Football

FA Cup Replays Scrapped – The Key Questions Answered

The format change will see all FA Cup fifth-round ties, which have been played in midweek for the last five seasons, revert to weekends while ties in the fourth round, fifth round and quarter-finals will be played exclusively of Premier League ties

Nottingham Forest, FA Cup, Joe Giddens/PA
Nottingham Forest’s penalty shoot-out victory over Bristol City in a fourth-round replay on February 7 was the final replay to be completed in this season’s FA Cup. Photo: Joe Giddens/PA
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FA Cup replays have been abolished as part of a new agreement between the Football Association and the Premier League on the competition’s format and funding. (More Football News)

Here, we look at the issue in closer detail.

What has happened?

The FA has agreed to scrap all replays from the first round proper onwards. Replays had already been phased out from the fifth-round stage but will now be ditched completely. The format change will see all fifth-round ties, which have been played in midweek for the last five seasons, revert to weekends while ties in the fourth round, fifth round and quarter-finals will be played exclusively of Premier League ties.

The FA Cup final will be played on the penultimate weekend of Premier League games, but no top-flight matches will be played on the Saturday of that weekend.

The Premier League will provide up to an extra £33million per season to support the pyramid as a result of the agreement, the FA said.

Why has this happened?

The primary driver has been the pressure placed on the domestic calendar by the expansion of UEFA’s club competitions from next season. The new format for the Champions League, for example, features an extra 64 matches next season compared to the current campaign, and spills into January for the first time, a month which had previously been the reserve of domestic football.

But why scrap replays in the first and second rounds, where Premier League teams aren’t involved?

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FA sources say that decision has been taken for the sake of consistency in the competition, and to help EFL clubs and those lower down the pyramid resolve their own congestion issues. It is understood the EFL Trophy is another candidate for expansion as Premier League clubs look for further playing opportunities for their young stars, although with talks on a new financial settlement between the Premier League and the EFL having stalled, it is not clear when – or even if – that change will come to pass.

FA sources have also challenged the idea that replays are major revenue earners for lower-league clubs. Of the 19 third and fourth-round replays in the last 10 years where an EFL side was away, 12 had an attendance of over 25,000. Only a very small percentage of first and second-round replays over the same period achieved attendances of over 7,000.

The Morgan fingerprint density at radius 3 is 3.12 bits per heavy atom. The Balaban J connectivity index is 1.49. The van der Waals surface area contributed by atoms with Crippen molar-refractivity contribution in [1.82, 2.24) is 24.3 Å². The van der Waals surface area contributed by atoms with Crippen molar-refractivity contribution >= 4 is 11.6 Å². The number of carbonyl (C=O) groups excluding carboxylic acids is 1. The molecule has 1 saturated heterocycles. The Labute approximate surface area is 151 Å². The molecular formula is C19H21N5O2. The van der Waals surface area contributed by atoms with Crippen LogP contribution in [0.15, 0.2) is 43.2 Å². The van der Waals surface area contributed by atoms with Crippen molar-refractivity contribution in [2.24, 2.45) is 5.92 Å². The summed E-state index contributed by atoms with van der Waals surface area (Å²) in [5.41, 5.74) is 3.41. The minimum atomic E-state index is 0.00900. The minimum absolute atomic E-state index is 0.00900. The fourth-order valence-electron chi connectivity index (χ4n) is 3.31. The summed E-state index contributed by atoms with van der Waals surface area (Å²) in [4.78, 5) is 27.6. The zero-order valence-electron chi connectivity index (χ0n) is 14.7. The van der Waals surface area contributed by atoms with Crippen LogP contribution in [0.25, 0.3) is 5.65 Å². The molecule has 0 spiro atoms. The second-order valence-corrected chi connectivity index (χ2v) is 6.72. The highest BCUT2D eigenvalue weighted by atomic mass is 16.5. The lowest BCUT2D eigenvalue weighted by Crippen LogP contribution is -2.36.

What else has happened?

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The mid-season break has been scrapped to allow a mid-August start date for the new Premier League season, which should enable top-flight clubs to ensure all players can get a consecutive three-week break in the summer. The new schedule also allows for the late May Bank Holiday weekend to be ringfenced for the EFL play-offs.

What has the reaction been?

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The Football Supporters’ Association has not yet issued any comment on the move, but its survey from last year showed continued strong support for replays, with 69.5 per cent of respondents believing they are an important part of the FA Cup.

Nicola Palios, the vice-chair of League Two side Tranmere, said the FA and the Premier League had reached an agreement “to suit themselves at the expense of the rest of the football pyramid”, and said the new independent regulator would need the power to stop the Premier League “strangling” the lower leagues.

FA chief executive Mark Bullingham said the changes would strengthen the FA Cup while his Premier League counterpart Richard Masters said the changes had been agreed “without compromising the excitement of knockout football”.

The Professional Footballers’ Association chief executive Maheta Molango said the move showed how decisions taken at FIFA and UEFA level had “a knock-on impact which affects clubs, and players, throughout the pyramid”.

“What football needs is a collective approach to a properly thought-out global fixture calendar – not a fight for available dates,” Molango said.

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